The Russian government intends to consider amendments to the Customs Code on November 13 in a bid to drastically renovate it and bring it in line with the requirements of the WTO and the World Customs Organisation /WCO/, said Russian Prime Minister Mikhail Kasyanov. The Russian Customs Code has been effective since 1993, but it is already clear that some procedures need specification, considering Russia's commitment to integrating into the world community. According to Kasyanov, customs procedures need to be unified and simplified, some articles of the Code need to be regulated by law, and not by subordinate legislation. The government will soon submit the amendments to the State Duma /lower house/ for consideration. The cabinet will also debate amendments to the bankruptcy legislation which, Kasyanov noted, is far from perfect and is often used for tax evasion, property redistribution. Besides, managers bear no responsibility for the bankruptcy procedures, these procedures are not transparent for society, creditors and proprietors. Mikhail Kasyanov particularly pointed out that the country's interests were poorly protected as far as the bankruptcy procedure of enterprises and military industrial complex goes.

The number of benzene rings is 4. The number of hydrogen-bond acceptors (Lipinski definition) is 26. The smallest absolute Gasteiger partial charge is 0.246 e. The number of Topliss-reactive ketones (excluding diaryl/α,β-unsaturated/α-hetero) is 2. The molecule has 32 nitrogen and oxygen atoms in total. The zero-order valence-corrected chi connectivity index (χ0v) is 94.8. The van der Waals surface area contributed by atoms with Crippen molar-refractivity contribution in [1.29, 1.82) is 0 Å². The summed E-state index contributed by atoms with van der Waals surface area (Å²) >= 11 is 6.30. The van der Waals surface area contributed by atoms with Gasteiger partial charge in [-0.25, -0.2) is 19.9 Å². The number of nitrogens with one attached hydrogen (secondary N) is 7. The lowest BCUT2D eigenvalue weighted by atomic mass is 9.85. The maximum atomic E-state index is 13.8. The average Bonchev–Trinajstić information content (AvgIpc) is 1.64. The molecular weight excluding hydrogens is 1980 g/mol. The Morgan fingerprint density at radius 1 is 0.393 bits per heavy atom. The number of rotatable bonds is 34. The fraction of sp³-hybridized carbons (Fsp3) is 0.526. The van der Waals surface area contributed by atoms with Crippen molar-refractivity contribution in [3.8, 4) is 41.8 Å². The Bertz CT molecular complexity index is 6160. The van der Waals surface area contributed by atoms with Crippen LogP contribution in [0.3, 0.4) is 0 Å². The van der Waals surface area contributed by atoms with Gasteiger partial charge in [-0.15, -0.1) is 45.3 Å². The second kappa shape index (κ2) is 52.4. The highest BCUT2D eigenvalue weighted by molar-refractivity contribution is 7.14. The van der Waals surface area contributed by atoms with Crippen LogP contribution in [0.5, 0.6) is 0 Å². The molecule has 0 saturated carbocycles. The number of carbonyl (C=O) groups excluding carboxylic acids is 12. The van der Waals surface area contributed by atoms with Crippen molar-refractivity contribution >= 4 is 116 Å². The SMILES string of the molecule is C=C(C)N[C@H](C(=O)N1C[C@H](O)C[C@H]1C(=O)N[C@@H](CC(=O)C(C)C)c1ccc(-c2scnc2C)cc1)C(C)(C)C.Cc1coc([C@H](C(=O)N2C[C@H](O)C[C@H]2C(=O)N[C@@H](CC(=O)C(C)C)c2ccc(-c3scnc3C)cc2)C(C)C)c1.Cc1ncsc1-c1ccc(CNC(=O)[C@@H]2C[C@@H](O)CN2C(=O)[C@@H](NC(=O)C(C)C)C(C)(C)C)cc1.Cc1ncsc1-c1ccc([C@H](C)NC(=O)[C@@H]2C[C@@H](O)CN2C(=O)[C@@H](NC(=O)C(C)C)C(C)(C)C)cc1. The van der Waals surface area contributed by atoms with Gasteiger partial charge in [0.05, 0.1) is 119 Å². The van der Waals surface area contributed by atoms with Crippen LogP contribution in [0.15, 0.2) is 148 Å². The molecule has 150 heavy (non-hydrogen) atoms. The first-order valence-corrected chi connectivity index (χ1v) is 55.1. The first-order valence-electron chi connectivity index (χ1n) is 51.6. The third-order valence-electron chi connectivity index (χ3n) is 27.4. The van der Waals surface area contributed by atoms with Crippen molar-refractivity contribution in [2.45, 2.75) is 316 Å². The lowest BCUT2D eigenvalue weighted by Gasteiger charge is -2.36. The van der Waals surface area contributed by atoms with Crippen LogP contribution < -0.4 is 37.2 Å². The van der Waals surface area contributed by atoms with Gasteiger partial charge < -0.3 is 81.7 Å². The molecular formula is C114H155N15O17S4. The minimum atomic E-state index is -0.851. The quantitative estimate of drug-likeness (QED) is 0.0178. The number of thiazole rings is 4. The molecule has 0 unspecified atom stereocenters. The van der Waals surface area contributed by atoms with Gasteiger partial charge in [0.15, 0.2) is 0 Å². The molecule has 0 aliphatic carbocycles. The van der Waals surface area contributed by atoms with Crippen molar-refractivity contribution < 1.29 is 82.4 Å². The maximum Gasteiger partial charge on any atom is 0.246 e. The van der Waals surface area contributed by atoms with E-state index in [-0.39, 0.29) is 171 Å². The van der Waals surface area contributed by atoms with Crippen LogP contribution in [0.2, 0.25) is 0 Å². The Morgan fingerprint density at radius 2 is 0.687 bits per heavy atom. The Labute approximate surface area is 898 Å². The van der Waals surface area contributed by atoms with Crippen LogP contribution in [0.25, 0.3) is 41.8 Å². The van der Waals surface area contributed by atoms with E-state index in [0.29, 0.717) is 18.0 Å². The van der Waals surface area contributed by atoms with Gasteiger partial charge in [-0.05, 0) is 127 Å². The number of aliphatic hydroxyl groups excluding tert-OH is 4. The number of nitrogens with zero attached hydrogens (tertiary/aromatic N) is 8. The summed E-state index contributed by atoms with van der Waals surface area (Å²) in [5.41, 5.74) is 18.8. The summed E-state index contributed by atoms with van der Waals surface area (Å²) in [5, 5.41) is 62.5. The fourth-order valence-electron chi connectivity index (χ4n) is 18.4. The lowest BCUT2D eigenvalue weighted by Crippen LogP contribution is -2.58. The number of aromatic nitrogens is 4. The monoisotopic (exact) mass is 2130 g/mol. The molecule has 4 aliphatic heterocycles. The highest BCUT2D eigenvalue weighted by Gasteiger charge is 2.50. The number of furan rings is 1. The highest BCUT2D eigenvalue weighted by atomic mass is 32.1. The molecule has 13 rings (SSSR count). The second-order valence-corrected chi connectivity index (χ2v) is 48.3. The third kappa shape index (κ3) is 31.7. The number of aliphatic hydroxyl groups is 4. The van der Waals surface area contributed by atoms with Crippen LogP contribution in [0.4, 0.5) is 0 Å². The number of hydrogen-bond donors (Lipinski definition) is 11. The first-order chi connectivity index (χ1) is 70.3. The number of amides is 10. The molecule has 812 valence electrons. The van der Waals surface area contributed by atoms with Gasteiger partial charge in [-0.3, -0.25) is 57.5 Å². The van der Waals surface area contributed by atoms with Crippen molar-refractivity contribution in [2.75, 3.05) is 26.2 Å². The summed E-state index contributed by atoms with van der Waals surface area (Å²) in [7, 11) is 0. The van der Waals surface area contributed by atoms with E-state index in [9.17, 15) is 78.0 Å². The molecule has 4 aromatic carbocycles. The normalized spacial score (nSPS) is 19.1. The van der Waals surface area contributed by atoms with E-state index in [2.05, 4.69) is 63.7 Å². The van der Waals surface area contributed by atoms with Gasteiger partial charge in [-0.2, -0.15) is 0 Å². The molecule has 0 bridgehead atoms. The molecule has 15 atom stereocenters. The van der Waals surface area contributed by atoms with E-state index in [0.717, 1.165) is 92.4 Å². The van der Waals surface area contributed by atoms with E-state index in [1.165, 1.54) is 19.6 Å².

A year after the constitutional referendum of December 4th, 2016 that saw the victory of the NAY and the blatant defeat of the government front that had proposed the referendum, it can be said with certainty that the trauma for the defeated is now past. But there is still fear in them, not so hidden either...
On December 10, 1948 the Universal Declaration of Human Rights was adopted by the United Nations General Assembly, its thirty articles enshrining basic and fundamental rights guaranteeing dignity of the human person and equality for all, regardless of race, color, creed or gender. A pipe dream?
Vladimir Putin's aircraft landed on Hmeymim airbase of the Russian Air Force in Syria in the morning of December 11